School district officials across the state are wrestling with the fallout over a controversial new law that bars teacher layoffs for a year even amid deep financial uncertainty.
The law, passed at the last minute with no public debate as part of the budget package in late June, requires districts to maintain this year’s level of teachers and programs in the upcoming 2011-12 school year. This means that even if funding drops, school boards and superintendents will be prevented from making mid-year cuts to campus programs.
The law also restricts fiscal oversight of district budgets by county offices of education, which have had that authority for two decades.
Education officials have denounced the law as a stunning blow to local budget control and said it could drive more districts into financial insolvency. More than 140 districts are in financial jeopardy, according to the state Education Department, after three years of reductions totaling $18 billion to the K-12 budget — nearly $3,000 per student.
"It’s extraordinarily bad policy," said Ron Bennett, president of School Services of California, a school finance consulting firm in Sacramento. "Taking away local control and fiscal oversight is a huge departure from best practices that puts districts in harm’s way."
But Dean Vogel, president of the California Teachers Assn., said the law would give a well-deserved respite to teachers, who have suffered 30,000 layoffs in the last few years. The union backed the bill but did not initiate it, he said.
"Teachers have taken too many hits in the last few years," he said.
On Friday, fiscal experts with county education offices met in Sacramento to analyze the law and hammer out a "common message" for districts on how to deal with it, according to Dave Gordon, Sacramento County schools superintendent.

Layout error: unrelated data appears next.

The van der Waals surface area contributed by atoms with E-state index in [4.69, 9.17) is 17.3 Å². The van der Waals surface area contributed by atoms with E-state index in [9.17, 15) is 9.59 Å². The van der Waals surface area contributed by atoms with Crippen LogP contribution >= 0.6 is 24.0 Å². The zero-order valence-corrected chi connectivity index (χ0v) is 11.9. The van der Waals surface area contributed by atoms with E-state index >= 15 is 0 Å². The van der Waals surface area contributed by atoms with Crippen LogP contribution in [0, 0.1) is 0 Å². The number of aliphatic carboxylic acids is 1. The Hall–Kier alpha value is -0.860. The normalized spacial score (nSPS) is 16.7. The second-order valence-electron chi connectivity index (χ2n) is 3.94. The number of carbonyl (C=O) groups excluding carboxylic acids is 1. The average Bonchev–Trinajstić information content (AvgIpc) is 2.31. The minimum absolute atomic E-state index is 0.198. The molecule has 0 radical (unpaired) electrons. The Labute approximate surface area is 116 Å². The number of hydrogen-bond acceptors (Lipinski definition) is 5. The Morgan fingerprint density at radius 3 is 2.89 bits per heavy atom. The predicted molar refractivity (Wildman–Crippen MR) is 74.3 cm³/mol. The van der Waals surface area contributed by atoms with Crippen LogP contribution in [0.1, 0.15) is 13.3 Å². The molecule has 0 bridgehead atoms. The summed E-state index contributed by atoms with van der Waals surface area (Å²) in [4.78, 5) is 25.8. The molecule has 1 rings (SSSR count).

Districts have expressed confusion, for instance, over whether the law will require them to rehire teachers or restore programs cut earlier this year. The Los Angeles Unified School District laid off about 5,400 teachers and counselors to close a $408-million deficit in its $7-billion budget and has rehired only 3,500 of them.
"If you have to bring back every person you lay off, it will be very problematic," said Edgar Zazueta, the district’s government relations director in Sacramento. "No one has clarified this."
Districts were also unclear over the meaning of Gov. Jerry Brown’s assurances in signing the law that it would "not interfere with local school board decisions."
"In fashioning their local budgets, school boards may nevertheless need to make reductions due to cost increases, loss of federal funds, enrollment declines or other factors," Brown said in his statement.
The budget bill passed last month requires a $1.8-billion cut in school funding — about $260 per student — if revenues fall $2 billion below projections. To absorb that cut, the law allows school districts — with union approval — to shorten the school year by seven days, on top of the five days already authorized.
But further shortening the school year, as opposed to reducing staff, will particularly hurt lower-income students and widen the achievement gap with their more affluent counterparts, said Arun Ramanathan of Education Trust-West, an Oakland-based education advocacy group. He accused the teachers union of placing its own interests over those of children.
"This is extraordinarily inequitable for communities of color and low-income children," he said. "The state has alerted school districts that they are job agencies, not educational agencies."
He and others expressed concern that the restrictions on the counties’ fiscal oversight would lead school districts into financial disaster. For the next year, districts will have to demonstrate to county education offices balanced budgets for only one year, not the three years of financial plans that had been required to ensure districts were solvent.
Mark Hedlund, spokesman for state Senate President Pro Tem Darrell Steinberg (D-Sacramento), said the provision was meant to give districts more flexibility in their budgets. He said requiring three years of balanced budgets based on imprecise revenue forecasts could lead to "hasty decisions in cutting teachers further, more loss of programs and counselors and ... larger class sizes."
"This was put together as a way to preserve the seed corn of our economy, which is K-12 education," he said.